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Dynamics of Land Use and Land Cover Change Using Remote Sensing and GIS: A Case Study of Debre Tabor Town, South Gondar, Ethiopia

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DOI: 10.4236/jgis.2018.102008    595 Downloads   1,427 Views   Citations


The importance of accurate and timely information describing the nature and extent of land resources and changes over time is increasing, especially in fast-growing urban areas. We have developed a methodology to detect changes in land cover using satellite images for the years 1997, 2002, 2012 and 2017. The categories of five-class classification in the study area were built up area, plantation, waterbody, agricultural land and pastureland. The maps showed that between 1997 and 2017, the amount of urban or developed land increased from 8.12% to 52.4% of the total area, while agriculture land, plantation, waterbody and pastureland decreased from the 91.88% to 47.6% from the entire study area. The results showed that the urban (highly built-up) area increased dramatically. Inversely, pastureland, agricultural land, waterbody, and plantation decreased obviously from the period of 1997 to 2017. The remote sensing and GIS technique used in this study proved to be efficient; the time was shortened for the analysis of the city extension; and it was discovered that it was a useful tool to evaluate the effects of urbanization on the basis of the satellite image of the given years. The results quantify land use, coverage change patterns in Debre Tabor Town and demonstrate the potential of remote sensing, and GIS tools provide an accurate and cost-effective means to track land cover changes along time that can be used as management decisions and guidelines.

1. Introduction

The Earth’s surface has undergone changes and modifications throughout its history and existence on different scales of space and time, some in short periods and others for many years; some reversible and others irreversible [1] . The magnitude, pace and the spatial extent of direct and indirect changes in the earth’s surface in recent decade according to [2] are unprecedented [2] . They also postulate that land use and land cover change are the effectors and key outcomes of man-made changes in the Earth’s surface. Moreover, when globally aggregated, both changes are so insidious that they significantly affect the essential aspects of Earth system functioning. Land cover refers to visible land use evidence that has both vegetative and non-vegetative characteristics, while land use can be defined as altering and managing the natural environment such as arable land, grassland, pastures and managed forests with their functional roles in the respective catchment areas [3] . Land cover is easy to spot in the area, as land use is usually deducted from land cover and both of them are closely related because they are used together in the mapping to avoid ambiguity of the study area [4] .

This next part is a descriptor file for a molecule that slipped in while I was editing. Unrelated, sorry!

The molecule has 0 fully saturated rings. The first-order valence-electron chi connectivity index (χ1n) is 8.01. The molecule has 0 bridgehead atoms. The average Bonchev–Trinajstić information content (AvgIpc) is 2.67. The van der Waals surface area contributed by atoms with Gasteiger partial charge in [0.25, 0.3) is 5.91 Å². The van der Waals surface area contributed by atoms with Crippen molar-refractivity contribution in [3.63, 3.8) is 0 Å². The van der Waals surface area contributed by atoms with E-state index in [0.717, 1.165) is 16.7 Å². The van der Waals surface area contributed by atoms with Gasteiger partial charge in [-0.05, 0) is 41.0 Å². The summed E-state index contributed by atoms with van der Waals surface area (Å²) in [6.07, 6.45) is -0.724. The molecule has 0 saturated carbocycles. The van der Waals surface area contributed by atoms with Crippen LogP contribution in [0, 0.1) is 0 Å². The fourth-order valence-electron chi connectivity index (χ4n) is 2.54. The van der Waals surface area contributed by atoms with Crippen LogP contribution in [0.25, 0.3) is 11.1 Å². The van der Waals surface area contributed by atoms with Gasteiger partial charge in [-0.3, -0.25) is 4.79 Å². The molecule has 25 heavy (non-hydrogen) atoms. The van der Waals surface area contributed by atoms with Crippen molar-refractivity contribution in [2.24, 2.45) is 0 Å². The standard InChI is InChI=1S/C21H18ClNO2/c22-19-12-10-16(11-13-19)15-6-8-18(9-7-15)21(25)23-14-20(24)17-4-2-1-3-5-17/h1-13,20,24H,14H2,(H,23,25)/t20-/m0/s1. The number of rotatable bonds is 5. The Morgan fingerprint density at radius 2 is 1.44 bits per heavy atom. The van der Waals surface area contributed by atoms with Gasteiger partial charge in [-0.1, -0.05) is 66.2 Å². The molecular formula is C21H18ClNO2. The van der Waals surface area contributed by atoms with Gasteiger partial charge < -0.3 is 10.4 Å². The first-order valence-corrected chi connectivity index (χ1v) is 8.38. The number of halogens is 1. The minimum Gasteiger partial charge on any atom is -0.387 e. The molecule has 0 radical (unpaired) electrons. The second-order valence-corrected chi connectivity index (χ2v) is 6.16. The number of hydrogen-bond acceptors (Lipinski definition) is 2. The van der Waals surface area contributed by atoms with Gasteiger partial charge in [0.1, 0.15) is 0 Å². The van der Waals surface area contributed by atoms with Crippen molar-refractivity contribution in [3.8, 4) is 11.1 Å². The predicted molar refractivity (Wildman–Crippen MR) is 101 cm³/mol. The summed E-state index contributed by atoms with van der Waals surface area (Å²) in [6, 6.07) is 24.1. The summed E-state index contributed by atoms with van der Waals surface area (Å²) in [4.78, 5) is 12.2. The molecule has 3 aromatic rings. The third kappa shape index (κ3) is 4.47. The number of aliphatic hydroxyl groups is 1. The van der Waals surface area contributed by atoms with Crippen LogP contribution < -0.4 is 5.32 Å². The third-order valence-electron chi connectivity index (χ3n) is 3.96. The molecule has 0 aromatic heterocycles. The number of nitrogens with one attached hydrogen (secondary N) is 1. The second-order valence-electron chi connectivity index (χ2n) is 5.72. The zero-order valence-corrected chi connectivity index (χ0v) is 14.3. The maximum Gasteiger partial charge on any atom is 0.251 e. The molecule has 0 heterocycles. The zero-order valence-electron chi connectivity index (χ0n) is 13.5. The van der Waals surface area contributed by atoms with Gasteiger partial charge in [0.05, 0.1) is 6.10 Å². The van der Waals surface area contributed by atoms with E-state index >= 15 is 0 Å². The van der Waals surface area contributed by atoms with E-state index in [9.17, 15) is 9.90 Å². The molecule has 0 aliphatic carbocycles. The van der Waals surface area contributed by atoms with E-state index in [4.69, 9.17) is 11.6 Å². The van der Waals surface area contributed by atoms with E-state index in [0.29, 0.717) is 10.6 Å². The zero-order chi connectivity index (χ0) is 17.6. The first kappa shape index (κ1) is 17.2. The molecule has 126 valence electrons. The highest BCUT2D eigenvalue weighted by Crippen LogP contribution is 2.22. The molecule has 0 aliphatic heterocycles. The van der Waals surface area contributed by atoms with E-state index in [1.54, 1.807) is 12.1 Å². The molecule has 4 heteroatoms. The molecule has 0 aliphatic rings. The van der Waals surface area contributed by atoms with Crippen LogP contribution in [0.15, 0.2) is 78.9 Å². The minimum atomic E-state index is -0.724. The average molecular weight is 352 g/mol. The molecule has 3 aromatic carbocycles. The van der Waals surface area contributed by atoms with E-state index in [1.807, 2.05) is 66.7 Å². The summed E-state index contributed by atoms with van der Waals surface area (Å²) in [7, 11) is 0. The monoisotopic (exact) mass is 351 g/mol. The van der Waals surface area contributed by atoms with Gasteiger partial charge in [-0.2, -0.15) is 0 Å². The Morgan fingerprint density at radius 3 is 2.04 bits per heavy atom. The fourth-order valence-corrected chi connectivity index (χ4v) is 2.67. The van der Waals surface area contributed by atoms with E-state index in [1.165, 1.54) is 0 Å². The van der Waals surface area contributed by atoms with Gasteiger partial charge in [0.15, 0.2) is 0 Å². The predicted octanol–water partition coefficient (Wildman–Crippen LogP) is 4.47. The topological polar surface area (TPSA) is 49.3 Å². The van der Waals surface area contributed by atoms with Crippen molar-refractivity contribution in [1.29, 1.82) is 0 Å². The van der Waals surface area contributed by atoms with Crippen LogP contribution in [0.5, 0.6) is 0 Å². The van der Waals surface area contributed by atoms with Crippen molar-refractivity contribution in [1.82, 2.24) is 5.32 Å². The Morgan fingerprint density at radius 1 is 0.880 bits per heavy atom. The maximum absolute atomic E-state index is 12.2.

Urban growth, especially the relocation of residential and commercial land to rural areas on the periphery of metropolitan areas, has long been considered a sign of regional economic power. However, their benefits are increasingly being offset by the impact of ecosystems, including the degradation of air and water quality and the loss of arable land and forests and the socio-economic impact of economic disparities and social fragmentation and infrastructure costs, and identify the outflow of urban growth with SWAT models [5] [6] [7] . Land changes, commonly referred to as urban expansion, coupled with the rapid expansion of sparsely populated suburbs in formerly rural areas and the creation of exurbs, urban or suburban areas buffered by underdeveloped countries, have implications for the key aspects of the Earth system. Land cover refers to visible evidence of land use that has both vegetative and non-vegetative characteristics, while land use can be defined as human land use, usually with a focus on land use [3] . The pattern of land use and land cover of a region is widely considered the result of natural and socioeconomic factors and their use by humans in time and space [8] [9] . Substantial data on the surface of the earth is required for effective monitoring and analysis of changes in land use/land cover. Previously, such information on land use and cover change was generated around the world primarily by conventional land recognition methods, which not only required a lot of time, cost and effort, but was also a little practical to monitor dynamic changes in shorter time periods [10] [11] . Recent advances in geographic information system (GIS) and remote sensing (RS) instruments and techniques enable researchers to effectively model urban growth. Satellite Remote Sensing images provide excellent data sources from which efficient information about land use and land cover can be efficiently extracted, analyzed and simulated. Satellite remote sensing, for example, as shown in the works of [12] [13] [14] , has the potential to provide accurate and timely geodata describing changes in land use/land cover of agglomerations. Urban expansion has increased the exploitation of natural resources and changed the use of land and land cover patterns [15] . For example, they have linked regional economic vitality with urban growth or expansion, especially with the movement from private and commercial use of land to rural areas in the periphery of major cities. Substantial data on the surface of the earth is required for effective monitoring and analysis of changes in land use/land cover. So far, all over the world, such information on land use/cover change has been generated mainly by conventional methods of soil removal, which not only took a long time, were expensive and lengthy and required a lot of work, but also was a little practical to accommodate dynamic changes in land use to monitor for shorter periods of time [10] . Recent advances in geographic information system (GIS) and remote sensing (RS) instruments and techniques enable researchers to effectively model urban growth. Remote Sensing satellite images provide excellent data sources from which efficient information on land use and land cover can be efficiently extracted, analyzed and simulated. Satellite remote sensing, for example, as shown in the works of [12] [13] [14] has the potential of providing accurate and timely geospatial information that describe changes in land use/land cover of metropolitan areas.